1
$\begingroup$

For example you are given two matrices. One which transforms Shape 1 to Shape 2 and the other which transforms Shape 2 to Shape 3. You are asked to find the matrix which transforms Shape 1 to Shape 3. Multiplying both matrices in different orders will give different results, only one result is correct. Rather than checking through your results to find out the correct order, is there a quick/easy way to find out?

If this makes no sense, please tell me what makes no sense. Regards Tom

$\endgroup$
  • $\begingroup$ In many situations we represent the linear transformation by multiplying the coordinates of points as if the coordinates were columns and the matrix multiplies them on their left, eg. $Av$. The result of applying first transformation represented by $A$ and then transformation represented by $B$ would be $BAv$. However your application may have the opposite convention. Check the documentation to see if matrices multiply vectors on the left or on the right. $\endgroup$ – hardmath Feb 8 '15 at 15:07
  • $\begingroup$ A matrix represents a transformation with respect to some conventions. There are linear transformations and a larger class, affine transformations, which can be represented by matrices in a way that lends itself to applying matrix multiplication to implement the transformation. $\endgroup$ – hardmath Feb 8 '15 at 20:02
1
$\begingroup$

You look how a single matrix Transformation acts on a vector: If a vector $v$ transforms as $v \rightarrow Av$ under a matrix $A$ then, for some other matrices $A_1,A_2,...$ you have the transformations $v \rightarrow ...A_2 A_1 A v$ (last Transformation first!). If the vector transforms as $v \rightarrow vA$ then by Iteration it follows: $v \rightarrow vAA_1A_2...$ (first Transformation first!).

$\endgroup$
  • $\begingroup$ While it is important to clarify what convention is used to represent transformations by matrix multiplication, I'm not sure this alone is enough to answer the question the OP has in mind. He seems to have some "shapes" and wants to determine which order the transformations are to be applied to achieve a particular result. $\endgroup$ – hardmath Feb 8 '15 at 15:11
  • $\begingroup$ @hardmath No, I want to determine which order the transformations should be multiplied (because that is how you combine transformations, right?). Knowing which order they should be multiplied gives only 1 mark on this exam so I assumed there is an easy way to know which order. No need for the sarcasm. $\endgroup$ – Thomas Winkworth Feb 8 '15 at 15:37
  • $\begingroup$ No sarcasm is intended. Your Question uses the notion of "shapes" without illustration or detail, so only you can appreciate if the correct solution depends on seeing them. Knowing that a transformation maps a Square to itself does determine the transformation or its matrix representation. $\endgroup$ – hardmath Feb 8 '15 at 15:45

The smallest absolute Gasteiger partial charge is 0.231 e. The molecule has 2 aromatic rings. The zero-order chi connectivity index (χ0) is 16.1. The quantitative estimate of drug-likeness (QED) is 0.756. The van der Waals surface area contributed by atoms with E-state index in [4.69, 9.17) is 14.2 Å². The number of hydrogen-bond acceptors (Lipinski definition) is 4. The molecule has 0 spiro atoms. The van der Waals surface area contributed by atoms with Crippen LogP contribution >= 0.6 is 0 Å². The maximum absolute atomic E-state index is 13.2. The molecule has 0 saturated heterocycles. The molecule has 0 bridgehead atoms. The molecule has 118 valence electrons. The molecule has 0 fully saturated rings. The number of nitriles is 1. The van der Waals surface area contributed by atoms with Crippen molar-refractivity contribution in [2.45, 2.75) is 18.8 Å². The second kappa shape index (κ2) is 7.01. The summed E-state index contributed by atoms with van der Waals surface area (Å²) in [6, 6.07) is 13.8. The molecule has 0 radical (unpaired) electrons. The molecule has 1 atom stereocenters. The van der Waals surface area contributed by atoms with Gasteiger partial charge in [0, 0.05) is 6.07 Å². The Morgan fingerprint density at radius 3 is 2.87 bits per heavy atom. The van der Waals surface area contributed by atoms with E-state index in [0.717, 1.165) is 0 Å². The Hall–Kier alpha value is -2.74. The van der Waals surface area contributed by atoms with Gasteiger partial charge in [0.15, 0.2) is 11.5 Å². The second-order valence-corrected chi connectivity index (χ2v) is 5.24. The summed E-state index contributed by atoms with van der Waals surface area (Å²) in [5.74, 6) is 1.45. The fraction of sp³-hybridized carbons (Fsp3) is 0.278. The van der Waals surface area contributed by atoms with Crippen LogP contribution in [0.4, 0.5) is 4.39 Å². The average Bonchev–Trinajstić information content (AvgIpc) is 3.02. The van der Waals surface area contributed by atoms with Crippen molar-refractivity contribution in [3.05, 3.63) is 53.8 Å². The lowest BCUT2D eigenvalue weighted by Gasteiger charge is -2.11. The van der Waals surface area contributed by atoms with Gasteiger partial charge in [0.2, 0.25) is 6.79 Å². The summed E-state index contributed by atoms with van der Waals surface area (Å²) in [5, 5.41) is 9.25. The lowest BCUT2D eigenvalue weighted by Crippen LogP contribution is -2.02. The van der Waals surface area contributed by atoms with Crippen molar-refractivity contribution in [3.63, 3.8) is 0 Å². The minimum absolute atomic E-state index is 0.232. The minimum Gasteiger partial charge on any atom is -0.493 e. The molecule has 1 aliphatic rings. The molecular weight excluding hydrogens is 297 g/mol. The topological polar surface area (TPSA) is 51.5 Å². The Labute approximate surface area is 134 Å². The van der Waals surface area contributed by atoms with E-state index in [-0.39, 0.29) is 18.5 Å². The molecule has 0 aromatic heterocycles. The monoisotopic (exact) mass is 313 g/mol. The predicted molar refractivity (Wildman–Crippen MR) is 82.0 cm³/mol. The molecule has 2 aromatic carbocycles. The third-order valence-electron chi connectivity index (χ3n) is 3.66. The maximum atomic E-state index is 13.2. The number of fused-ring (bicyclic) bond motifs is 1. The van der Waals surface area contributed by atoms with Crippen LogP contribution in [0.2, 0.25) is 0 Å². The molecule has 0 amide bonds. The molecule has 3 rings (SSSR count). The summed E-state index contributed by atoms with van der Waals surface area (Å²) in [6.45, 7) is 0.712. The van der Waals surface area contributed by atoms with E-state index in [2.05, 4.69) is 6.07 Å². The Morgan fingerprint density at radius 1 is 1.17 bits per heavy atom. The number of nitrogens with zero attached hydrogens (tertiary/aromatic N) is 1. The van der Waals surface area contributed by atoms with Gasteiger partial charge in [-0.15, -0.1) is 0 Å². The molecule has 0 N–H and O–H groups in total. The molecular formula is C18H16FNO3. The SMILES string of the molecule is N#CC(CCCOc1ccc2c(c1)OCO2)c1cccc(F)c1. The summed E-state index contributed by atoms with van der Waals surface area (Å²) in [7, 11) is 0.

• $\begingroup$ Further note that my Comment states the same point in kryomaxim's Answer, that order of multiplication depends on a convention of representation. $\endgroup$ – hardmath Feb 8 '15 at 15:49
  • $\begingroup$ In which scenario would the correct solution depend on illustration and detail of the shape? Are you suggesting that the location and size of Shape 1 has an effect on the order in which you should multiply the transformations to get Shape 3? $\endgroup$ – Thomas Winkworth Feb 8 '15 at 16:06
1
$\begingroup$

A matrix does not transform some shape into another shape but a full plane (or space) to some other plane (or space). The usual convention is the following (check your manual whether it applies in your case):

Points are coordinate $n$-tuples $x=(x_1,x_2,\ldots x_n)$. In matrix language these $n$-tuples are written as column vectors $$[x]:=\left[\matrix{x_1\cr x_2\cr \vdots\cr x_n\cr}\right]\ .$$ A linear map $A:\>{\Bbb R}^n\to{\Bbb R}^m$ throwing points $x\in{\mathbb R}^n$ to image points $y:=Ax\in{\mathbb R}^m$ is encoded in an $(m\times n)$-matrix $[A]$, and the coordinates $(y_1,\ldots, y_m)$ of the image point $y=Ax$, written as a column vector $[y]$, are computed by means of a matrix product: $$[y]=[A][x]\ .\tag{1}$$ When a second linear map $B:\>{\Bbb R}^m\to{\Bbb R}^d$ is given, throwing points $y\in{\mathbb R}^m$ to image points $z:=By\in{\mathbb R}^d$, then $B$ is encoded in an $(d\times m)$-matrix $[B]$, and in analogy to $(1)$ one has $$[z]=[B][y]\ .\tag{2}$$ If you want to perform the two maps $$x\mapsto y=Ax \mapsto z=By=B(Ax)$$ in one step then from $(1)$ and $(2)$ and the associativity of maps (resp., matrix multiplication) it follows that $$[z]=[B]\bigl([A][x]\bigr)=\bigl([B][A]\bigr)[x]=[C][x]$$ with $$[C]:=[B][A]\ .$$

$\endgroup$
0
$\begingroup$

Multiply the matrix which transforms Shape 2 to Shape 3 first. Note: I haven't thoroughly tested it however 99% sure it'll work in all scenarios concerning 2D transformations. I imagine with a 4th shape you would multiply S3-S4 first followed by S2-S3 and S1-S2.

$\endgroup$

Your Answer

By clicking “Post Your Answer”, you agree to our terms of service, privacy policy and cookie policy

Not the answer you're looking for? Browse other questions tagged or ask your own question.